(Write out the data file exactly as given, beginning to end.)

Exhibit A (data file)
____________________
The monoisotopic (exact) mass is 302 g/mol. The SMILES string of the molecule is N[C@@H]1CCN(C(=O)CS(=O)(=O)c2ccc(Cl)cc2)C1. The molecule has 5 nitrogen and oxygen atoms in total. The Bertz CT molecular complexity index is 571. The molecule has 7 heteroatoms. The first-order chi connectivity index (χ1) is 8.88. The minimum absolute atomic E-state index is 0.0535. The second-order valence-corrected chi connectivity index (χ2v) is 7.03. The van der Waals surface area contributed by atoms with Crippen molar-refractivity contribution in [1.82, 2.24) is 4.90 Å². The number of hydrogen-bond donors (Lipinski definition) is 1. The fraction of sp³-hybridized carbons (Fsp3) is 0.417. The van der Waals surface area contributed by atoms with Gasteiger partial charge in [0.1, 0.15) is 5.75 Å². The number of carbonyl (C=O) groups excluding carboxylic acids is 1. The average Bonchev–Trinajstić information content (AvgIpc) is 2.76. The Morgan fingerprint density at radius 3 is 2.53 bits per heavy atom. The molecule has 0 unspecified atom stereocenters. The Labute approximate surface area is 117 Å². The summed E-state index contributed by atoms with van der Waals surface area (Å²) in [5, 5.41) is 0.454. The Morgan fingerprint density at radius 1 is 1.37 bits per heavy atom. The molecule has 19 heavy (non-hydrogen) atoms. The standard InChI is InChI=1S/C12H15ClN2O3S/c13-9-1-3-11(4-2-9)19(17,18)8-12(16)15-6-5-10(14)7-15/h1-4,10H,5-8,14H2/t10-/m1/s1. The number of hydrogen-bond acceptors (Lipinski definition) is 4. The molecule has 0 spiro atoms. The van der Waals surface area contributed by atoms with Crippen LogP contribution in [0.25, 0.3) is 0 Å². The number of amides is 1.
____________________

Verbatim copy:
The monoisotopic (exact) mass is 302 g/mol. The SMILES string of the molecule is N[C@@H]1CCN(C(=O)CS(=O)(=O)c2ccc(Cl)cc2)C1. The molecule has 5 nitrogen and oxygen atoms in total. The Bertz CT molecular complexity index is 571. The molecule has 7 heteroatoms. The first-order chi connectivity index (χ1) is 8.88. The minimum absolute atomic E-state index is 0.0535. The second-order valence-corrected chi connectivity index (χ2v) is 7.03. The van der Waals surface area contributed by atoms with Crippen molar-refractivity contribution in [1.82, 2.24) is 4.90 Å². The number of hydrogen-bond donors (Lipinski definition) is 1. The fraction of sp³-hybridized carbons (Fsp3) is 0.417. The van der Waals surface area contributed by atoms with Gasteiger partial charge in [0.1, 0.15) is 5.75 Å². The number of carbonyl (C=O) groups excluding carboxylic acids is 1. The average Bonchev–Trinajstić information content (AvgIpc) is 2.76. The Morgan fingerprint density at radius 3 is 2.53 bits per heavy atom. The molecule has 0 unspecified atom stereocenters. The Labute approximate surface area is 117 Å². The summed E-state index contributed by atoms with van der Waals surface area (Å²) in [5, 5.41) is 0.454. The Morgan fingerprint density at radius 1 is 1.37 bits per heavy atom. The molecule has 19 heavy (non-hydrogen) atoms. The standard InChI is InChI=1S/C12H15ClN2O3S/c13-9-1-3-11(4-2-9)19(17,18)8-12(16)15-6-5-10(14)7-15/h1-4,10H,5-8,14H2/t10-/m1/s1. The number of hydrogen-bond acceptors (Lipinski definition) is 4. The molecule has 0 spiro atoms. The van der Waals surface area contributed by atoms with Crippen LogP contribution in [0.25, 0.3) is 0 Å². The number of amides is 1.